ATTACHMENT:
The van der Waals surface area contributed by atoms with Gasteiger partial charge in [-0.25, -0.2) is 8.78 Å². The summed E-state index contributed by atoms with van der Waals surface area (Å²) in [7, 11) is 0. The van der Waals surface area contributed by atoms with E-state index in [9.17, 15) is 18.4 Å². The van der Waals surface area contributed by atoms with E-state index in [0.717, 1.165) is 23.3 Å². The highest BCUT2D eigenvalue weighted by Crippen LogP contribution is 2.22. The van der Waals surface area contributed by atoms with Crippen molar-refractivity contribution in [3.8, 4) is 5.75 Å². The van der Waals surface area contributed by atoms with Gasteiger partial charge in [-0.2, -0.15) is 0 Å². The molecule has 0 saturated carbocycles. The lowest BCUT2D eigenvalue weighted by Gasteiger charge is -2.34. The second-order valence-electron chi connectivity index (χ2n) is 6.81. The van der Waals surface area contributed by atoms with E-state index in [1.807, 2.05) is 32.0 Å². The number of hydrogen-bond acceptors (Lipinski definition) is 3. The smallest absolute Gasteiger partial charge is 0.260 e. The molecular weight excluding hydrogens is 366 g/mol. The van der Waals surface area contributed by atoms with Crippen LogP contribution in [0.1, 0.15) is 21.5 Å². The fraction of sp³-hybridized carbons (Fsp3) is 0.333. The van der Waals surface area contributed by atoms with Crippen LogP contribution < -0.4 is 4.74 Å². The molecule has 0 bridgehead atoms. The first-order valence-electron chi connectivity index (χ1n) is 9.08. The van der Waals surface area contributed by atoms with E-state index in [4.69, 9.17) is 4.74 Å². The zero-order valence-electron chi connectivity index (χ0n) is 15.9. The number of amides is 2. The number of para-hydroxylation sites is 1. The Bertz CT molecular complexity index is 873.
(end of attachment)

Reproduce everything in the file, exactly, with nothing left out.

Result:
The van der Waals surface area contributed by atoms with Gasteiger partial charge in [-0.25, -0.2) is 8.78 Å². The summed E-state index contributed by atoms with van der Waals surface area (Å²) in [7, 11) is 0. The van der Waals surface area contributed by atoms with E-state index in [9.17, 15) is 18.4 Å². The van der Waals surface area contributed by atoms with E-state index in [0.717, 1.165) is 23.3 Å². The highest BCUT2D eigenvalue weighted by Crippen LogP contribution is 2.22. The van der Waals surface area contributed by atoms with Crippen molar-refractivity contribution in [3.8, 4) is 5.75 Å². The van der Waals surface area contributed by atoms with Gasteiger partial charge in [-0.2, -0.15) is 0 Å². The molecule has 0 saturated carbocycles. The lowest BCUT2D eigenvalue weighted by Gasteiger charge is -2.34. The second-order valence-electron chi connectivity index (χ2n) is 6.81. The van der Waals surface area contributed by atoms with E-state index in [1.807, 2.05) is 32.0 Å². The number of hydrogen-bond acceptors (Lipinski definition) is 3. The smallest absolute Gasteiger partial charge is 0.260 e. The molecular weight excluding hydrogens is 366 g/mol. The van der Waals surface area contributed by atoms with Crippen LogP contribution in [0.1, 0.15) is 21.5 Å². The fraction of sp³-hybridized carbons (Fsp3) is 0.333. The van der Waals surface area contributed by atoms with Crippen LogP contribution < -0.4 is 4.74 Å². The molecule has 0 bridgehead atoms. The first-order valence-electron chi connectivity index (χ1n) is 9.08. The van der Waals surface area contributed by atoms with E-state index in [4.69, 9.17) is 4.74 Å². The zero-order valence-electron chi connectivity index (χ0n) is 15.9. The number of amides is 2. The number of para-hydroxylation sites is 1. The Bertz CT molecular complexity index is 873.